With hot-hatchback performance and diesel fuel economy, the Volkswagen Golf GTD seems to offer the best of both worlds. Yet U.S. drivers may not get the chance to find out exactly how good it is.
Speaking to Automotive News (subscription required), Volkswagen Americas CEO Michael Horn said the chances of the GTD coming to the U.S. are diminishing. The VW executive said the diesel hot hatch would be too expensive to sell on this side of the Atlantic.
That's because the GTD's 2.0-liter turbodiesel four-cylinder engine can't be built at the VW engine plant in Silao, Mexico, so it would have to be imported from Germany. This would significantly affect the car's cost.
However, Horn did not say why the GTD's EA288 engine couldn't be built at the Silao plant, which already builds a lower-spec version for the upcoming Golf TDI. That engine, by the way, produces 184 horsepower and 280 pound-feet of torque in the GTD, and is available with both six-speed manual and dual-clutch DSG transmissions.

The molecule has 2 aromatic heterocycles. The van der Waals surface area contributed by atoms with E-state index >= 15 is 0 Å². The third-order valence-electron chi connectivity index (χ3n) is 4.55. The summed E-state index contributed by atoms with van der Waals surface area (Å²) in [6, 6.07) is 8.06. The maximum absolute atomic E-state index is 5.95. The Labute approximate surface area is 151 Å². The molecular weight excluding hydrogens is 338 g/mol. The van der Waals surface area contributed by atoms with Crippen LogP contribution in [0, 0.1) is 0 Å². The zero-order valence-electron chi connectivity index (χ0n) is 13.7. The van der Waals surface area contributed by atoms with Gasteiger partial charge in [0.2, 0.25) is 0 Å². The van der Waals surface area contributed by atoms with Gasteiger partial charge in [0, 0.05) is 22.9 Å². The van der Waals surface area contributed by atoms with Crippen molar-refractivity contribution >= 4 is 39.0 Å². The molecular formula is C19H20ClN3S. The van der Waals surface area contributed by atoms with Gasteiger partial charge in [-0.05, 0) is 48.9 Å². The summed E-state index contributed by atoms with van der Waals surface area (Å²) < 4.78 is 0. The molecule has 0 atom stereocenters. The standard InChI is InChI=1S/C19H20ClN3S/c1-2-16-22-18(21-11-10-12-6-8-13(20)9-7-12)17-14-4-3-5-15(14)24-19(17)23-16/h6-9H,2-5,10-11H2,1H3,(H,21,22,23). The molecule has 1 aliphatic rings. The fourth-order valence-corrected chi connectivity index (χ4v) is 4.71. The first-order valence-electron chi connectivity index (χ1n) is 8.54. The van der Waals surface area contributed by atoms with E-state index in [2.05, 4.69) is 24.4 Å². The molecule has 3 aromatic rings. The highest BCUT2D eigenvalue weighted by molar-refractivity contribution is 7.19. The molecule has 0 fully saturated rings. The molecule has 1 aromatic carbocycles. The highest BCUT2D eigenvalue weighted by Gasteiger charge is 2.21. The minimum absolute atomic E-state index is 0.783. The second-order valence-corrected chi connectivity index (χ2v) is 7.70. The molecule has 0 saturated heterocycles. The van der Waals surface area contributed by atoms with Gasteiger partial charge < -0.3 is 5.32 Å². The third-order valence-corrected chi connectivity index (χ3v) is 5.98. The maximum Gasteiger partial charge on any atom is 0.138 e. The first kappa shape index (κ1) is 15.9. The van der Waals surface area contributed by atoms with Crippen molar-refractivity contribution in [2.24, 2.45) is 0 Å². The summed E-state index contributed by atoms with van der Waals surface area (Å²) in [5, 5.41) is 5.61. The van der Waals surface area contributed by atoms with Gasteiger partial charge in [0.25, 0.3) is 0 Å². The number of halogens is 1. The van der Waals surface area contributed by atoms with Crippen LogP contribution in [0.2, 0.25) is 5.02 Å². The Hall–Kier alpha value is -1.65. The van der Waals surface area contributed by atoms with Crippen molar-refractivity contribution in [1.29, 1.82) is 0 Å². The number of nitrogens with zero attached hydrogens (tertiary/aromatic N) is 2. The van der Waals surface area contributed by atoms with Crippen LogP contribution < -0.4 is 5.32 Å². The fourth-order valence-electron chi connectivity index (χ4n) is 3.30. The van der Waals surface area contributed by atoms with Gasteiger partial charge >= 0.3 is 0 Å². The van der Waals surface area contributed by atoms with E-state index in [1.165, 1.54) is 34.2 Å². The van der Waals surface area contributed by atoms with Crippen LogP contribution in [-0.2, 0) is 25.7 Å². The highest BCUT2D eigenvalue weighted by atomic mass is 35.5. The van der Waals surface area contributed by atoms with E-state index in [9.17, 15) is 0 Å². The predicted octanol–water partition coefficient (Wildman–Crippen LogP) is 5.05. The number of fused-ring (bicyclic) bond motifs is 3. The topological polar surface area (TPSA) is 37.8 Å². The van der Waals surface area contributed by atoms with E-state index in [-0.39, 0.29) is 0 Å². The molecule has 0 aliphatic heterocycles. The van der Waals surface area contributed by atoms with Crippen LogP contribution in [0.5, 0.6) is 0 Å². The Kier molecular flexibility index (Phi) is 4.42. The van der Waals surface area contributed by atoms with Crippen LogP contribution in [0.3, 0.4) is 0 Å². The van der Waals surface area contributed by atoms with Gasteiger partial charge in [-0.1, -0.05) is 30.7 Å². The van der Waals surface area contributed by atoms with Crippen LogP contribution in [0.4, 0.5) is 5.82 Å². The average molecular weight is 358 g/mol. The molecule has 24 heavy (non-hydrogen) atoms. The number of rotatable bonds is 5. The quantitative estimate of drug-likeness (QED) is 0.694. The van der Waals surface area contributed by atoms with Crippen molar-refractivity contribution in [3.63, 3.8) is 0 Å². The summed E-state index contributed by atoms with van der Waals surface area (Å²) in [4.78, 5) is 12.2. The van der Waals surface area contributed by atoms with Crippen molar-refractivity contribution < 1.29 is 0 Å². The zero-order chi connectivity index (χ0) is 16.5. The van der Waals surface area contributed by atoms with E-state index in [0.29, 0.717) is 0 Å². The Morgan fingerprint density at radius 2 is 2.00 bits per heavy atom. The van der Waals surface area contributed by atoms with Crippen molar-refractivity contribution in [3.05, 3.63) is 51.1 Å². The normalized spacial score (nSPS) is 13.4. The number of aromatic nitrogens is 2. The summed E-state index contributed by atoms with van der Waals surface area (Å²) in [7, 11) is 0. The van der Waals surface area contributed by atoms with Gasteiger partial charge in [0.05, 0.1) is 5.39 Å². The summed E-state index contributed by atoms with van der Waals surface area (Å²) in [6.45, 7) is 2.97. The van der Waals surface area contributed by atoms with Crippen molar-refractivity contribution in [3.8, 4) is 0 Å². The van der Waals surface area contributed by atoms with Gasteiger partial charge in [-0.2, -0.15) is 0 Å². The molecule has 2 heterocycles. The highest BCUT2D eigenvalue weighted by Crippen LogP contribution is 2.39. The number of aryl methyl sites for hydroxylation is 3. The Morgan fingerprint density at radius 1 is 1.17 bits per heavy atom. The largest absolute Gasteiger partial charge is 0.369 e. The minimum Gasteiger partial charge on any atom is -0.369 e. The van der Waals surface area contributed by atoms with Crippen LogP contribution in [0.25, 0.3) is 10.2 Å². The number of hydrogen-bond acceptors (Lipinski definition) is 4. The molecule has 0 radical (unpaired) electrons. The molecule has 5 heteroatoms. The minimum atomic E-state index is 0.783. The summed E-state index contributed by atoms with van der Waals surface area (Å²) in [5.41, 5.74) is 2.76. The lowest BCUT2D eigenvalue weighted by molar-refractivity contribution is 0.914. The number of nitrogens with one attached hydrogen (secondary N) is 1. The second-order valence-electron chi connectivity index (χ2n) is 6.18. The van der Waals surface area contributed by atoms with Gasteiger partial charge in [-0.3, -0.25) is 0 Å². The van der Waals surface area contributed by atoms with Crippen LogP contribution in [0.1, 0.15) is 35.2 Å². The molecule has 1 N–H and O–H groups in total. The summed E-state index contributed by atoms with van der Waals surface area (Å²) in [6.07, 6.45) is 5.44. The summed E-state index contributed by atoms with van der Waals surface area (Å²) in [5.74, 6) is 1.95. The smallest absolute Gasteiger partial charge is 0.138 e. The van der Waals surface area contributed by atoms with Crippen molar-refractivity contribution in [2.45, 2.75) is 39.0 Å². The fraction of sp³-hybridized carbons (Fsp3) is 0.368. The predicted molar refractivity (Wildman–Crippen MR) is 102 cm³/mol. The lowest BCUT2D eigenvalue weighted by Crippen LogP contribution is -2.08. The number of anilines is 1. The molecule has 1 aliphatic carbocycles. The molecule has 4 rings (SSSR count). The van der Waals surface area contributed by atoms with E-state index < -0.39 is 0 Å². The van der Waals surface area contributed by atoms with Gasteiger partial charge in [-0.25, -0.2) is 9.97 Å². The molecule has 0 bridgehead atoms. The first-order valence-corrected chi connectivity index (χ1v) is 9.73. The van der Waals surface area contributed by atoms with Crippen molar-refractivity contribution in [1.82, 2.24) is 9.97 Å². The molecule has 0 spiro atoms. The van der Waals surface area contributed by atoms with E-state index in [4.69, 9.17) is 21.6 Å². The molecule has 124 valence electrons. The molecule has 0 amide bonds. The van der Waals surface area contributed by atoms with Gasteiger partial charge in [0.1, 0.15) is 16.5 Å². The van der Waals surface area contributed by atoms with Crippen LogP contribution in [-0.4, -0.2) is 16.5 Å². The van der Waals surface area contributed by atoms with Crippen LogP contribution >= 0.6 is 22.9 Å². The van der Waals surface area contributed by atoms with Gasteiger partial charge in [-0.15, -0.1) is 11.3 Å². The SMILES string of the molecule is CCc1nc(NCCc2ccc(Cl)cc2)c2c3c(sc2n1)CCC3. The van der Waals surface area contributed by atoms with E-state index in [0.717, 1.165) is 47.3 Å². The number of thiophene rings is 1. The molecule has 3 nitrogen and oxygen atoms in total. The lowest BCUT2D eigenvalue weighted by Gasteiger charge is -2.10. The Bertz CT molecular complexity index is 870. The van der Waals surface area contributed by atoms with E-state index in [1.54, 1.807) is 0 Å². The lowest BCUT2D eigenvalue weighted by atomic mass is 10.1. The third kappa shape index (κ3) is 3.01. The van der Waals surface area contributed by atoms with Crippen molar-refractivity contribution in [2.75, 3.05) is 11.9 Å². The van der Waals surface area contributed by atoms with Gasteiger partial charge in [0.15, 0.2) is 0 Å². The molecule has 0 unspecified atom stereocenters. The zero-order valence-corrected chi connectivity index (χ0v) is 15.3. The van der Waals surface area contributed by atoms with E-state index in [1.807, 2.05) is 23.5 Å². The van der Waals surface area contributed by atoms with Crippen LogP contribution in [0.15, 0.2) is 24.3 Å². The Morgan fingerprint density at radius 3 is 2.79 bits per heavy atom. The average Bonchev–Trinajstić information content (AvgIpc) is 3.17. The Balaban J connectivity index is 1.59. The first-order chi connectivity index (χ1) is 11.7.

"The price point is not really attractive," Horn said. Volkswagen previously said the GTD would arrive in the U.S. next year, with a sticker price of around $27,000.
The GTD isn't the only green hot hatch Volkswagen is holding back. The plug-in hybrid Golf GTE won't be sold in the U.S. either, although its Audi A3 e-tron Sportback cousin will.
U.S. buyers will get several other Golf models, though. The 2015 GTI will arrive in U.S. showrooms in June, followed by regular Golf and Golf TDI models in August, and the electric e-Golf in the fall. A new Golf SportWagen and Golf R will follow in early 2015.
A refreshed Passat is also coming next year, which will feature more substantial changes than the 2015 Jetta unveiled at the 2014 New York Auto Show. Volkswagen also plans to add a "value edition' to the Golf TDI range further down the road.